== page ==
In this volume, author Terri Kim aims to tackle the formidable: to explore the broad concept of enlightenment, explain it in terms of two specific Korean texts, and to then compare those texts to other global myths and stories.
An ambitious analytical text like this usually opens with a thesis summary that clearly explains the research goal, followed by an introduction of key concepts. Kim instead relegates the description of her purpose to one paragraph in chapter one, then dives directly into the chronology, creating more of an ongoing research diary than a definitive text.
The author’s narrative leans toward long, unbroken passages that don’t allow readers to pause and digest the information. For example, discussion of the Samgook Yusa (a collection of legends, folktales, and historical accounts relating to the periods and states before, during, and after the Three Kingdoms period of Korea) and “Princess Bari” a shamanic song (the story of a human girl who lives in the land of the gods) is somewhat wordy, and readers new to this Korean mythology may have difficulty absorbing the baseline information before the author delivers the narrative’s compare-and-contrast portions.
Eventually, Kim settles into analysis mode when she defines enlightenment itself, including the concept of nirvana enlightenment, then presents both Eastern and Western views of mysticism and finally compares those concepts to the Korean myths. She cites numerable resource texts in her studies of the Samgook Yusa and Princess Bari mythologies and credits such global philosophical heavyweights as Buddha, Plato, and Meister Eckhardt in her comparisons. She employs less mystical contrasts, as well, as in the similarities of Princess Bari to Cinderella.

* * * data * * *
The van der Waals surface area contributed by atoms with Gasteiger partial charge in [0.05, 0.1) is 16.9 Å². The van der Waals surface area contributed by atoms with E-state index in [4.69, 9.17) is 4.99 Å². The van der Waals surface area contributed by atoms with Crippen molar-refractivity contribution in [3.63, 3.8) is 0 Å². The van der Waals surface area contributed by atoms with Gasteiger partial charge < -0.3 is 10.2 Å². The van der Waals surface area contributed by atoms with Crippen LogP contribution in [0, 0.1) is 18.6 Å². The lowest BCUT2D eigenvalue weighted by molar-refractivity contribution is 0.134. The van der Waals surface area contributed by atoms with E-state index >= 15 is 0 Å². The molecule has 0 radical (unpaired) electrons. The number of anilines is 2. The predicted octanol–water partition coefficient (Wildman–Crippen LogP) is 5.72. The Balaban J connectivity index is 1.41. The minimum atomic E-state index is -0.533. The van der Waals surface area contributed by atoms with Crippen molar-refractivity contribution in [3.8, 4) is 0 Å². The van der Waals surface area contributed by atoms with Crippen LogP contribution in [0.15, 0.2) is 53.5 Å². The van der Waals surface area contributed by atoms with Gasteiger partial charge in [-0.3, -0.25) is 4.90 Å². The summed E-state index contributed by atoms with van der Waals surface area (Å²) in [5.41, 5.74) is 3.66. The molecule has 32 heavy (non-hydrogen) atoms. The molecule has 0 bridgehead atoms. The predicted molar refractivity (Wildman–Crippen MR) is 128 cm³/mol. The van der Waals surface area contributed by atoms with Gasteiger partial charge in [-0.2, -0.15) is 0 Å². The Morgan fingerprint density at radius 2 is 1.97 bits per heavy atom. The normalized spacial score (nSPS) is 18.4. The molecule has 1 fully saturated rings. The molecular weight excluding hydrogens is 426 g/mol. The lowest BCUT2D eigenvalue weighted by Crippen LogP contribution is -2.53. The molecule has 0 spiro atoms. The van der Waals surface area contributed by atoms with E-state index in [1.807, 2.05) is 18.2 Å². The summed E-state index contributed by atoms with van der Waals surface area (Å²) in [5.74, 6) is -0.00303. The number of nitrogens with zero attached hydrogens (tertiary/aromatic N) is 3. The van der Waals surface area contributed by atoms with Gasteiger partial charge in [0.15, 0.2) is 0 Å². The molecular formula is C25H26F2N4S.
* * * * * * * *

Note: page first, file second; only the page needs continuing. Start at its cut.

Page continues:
Kim provides ample citations for her findings and includes a thorough bibliography. The book’s presentation isn’t geared toward casual inquirers into enlightenment theory, however, or even readers moderately acquainted with mysticism, both Eastern and Western.
Readers with advanced knowledge, however, might benefit from the author’s presentation of Korean mythology and other enlightenment concepts.
Also available in hardcover